This post is part of a wider collection of articles, which will be published on the Pro Music Tutor blog in the coming weeks. This series is based on the excellent collection of educational blogs available at MusicianTuts.com. Pro Music Tutor would like to thank Cody at Musician Tuts for allowing us to collaborate with him and to use his work as the basis for this series.
All images used in this post are courtesy of Musician Tuts.
Chords are the basis of so many songs and individual riffs. Some bands, most notably British rock legends Status Quo, manage to make a career and become a global success using just a handful of chords.
Playing simple chords is also one of the first things you’ll look at when learning to play guitar. But what are guitar chords?
According to the Wikipedia definition:
“In music, a guitar chord is a set of notes played on a guitar. A chord’s notes are often played simultaneously, but they can be played sequentially in an arpeggio. The implementation of guitar chords depends on the guitar tuning.”
Wikipedia’s summary is technically correct, yet is very basic.
To expand on this, a guitar chord comprises three (or more) notes played together at the same time.
The C chord, as one example, is made up of the notes C, E, and G.
This is called the C chord due to the C note being the lowest note in the chord.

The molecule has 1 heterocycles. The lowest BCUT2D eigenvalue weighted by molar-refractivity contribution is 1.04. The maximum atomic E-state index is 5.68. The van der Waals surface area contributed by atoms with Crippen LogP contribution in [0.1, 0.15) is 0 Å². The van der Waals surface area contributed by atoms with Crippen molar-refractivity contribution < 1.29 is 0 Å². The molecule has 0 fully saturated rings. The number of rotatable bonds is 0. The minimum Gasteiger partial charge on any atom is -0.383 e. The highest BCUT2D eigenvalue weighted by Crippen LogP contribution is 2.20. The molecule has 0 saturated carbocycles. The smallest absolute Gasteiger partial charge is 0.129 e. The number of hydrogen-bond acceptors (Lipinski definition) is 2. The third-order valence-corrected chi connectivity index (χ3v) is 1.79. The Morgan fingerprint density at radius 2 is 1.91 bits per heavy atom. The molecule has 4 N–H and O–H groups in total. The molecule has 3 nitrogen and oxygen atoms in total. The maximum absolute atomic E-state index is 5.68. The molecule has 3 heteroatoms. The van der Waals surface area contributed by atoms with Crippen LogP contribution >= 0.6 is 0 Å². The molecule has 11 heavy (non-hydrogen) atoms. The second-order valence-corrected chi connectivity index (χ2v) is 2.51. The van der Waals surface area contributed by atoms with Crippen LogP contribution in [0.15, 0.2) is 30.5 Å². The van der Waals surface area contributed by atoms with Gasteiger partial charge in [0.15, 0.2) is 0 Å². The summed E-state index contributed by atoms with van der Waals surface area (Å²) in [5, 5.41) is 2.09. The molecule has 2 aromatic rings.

To help us look at chords in more detail we’re going to look at how these are made. Sticking with the C chord, look at the visual of the C Major scale below.
Starting from the C note on the third fret, the scale goes: C – D – E – F – G – A – B – C.
We play chords such as C Major by taking the first scale note – you may have seen this called or call this the root note – skipping the next, taking the next, skipping the next, and taking the next. Therefore, within the C Major scale, the C chord takes the notes in bold (C, E, G): C – D – E – F – G – A – B – C.
You can use this “use one, skip one” method beginning at any note within the scale to form chords. So, if you start at the D note within the C Major scale you will get: C – D – E – F – G – A – B – C which is a D Minor (D, F, A).
The visual of the D Minor chord is below for your reference and understanding.
Using every second note in a scale to get three notes is how many popular chords are created.
The next post of this series looking at guitar chords will look at Barre Chords.
Check out the original Beginner Guitar Chords post at Musician Tuts.Are you a guitarist? Check out our full range of online guitar lessons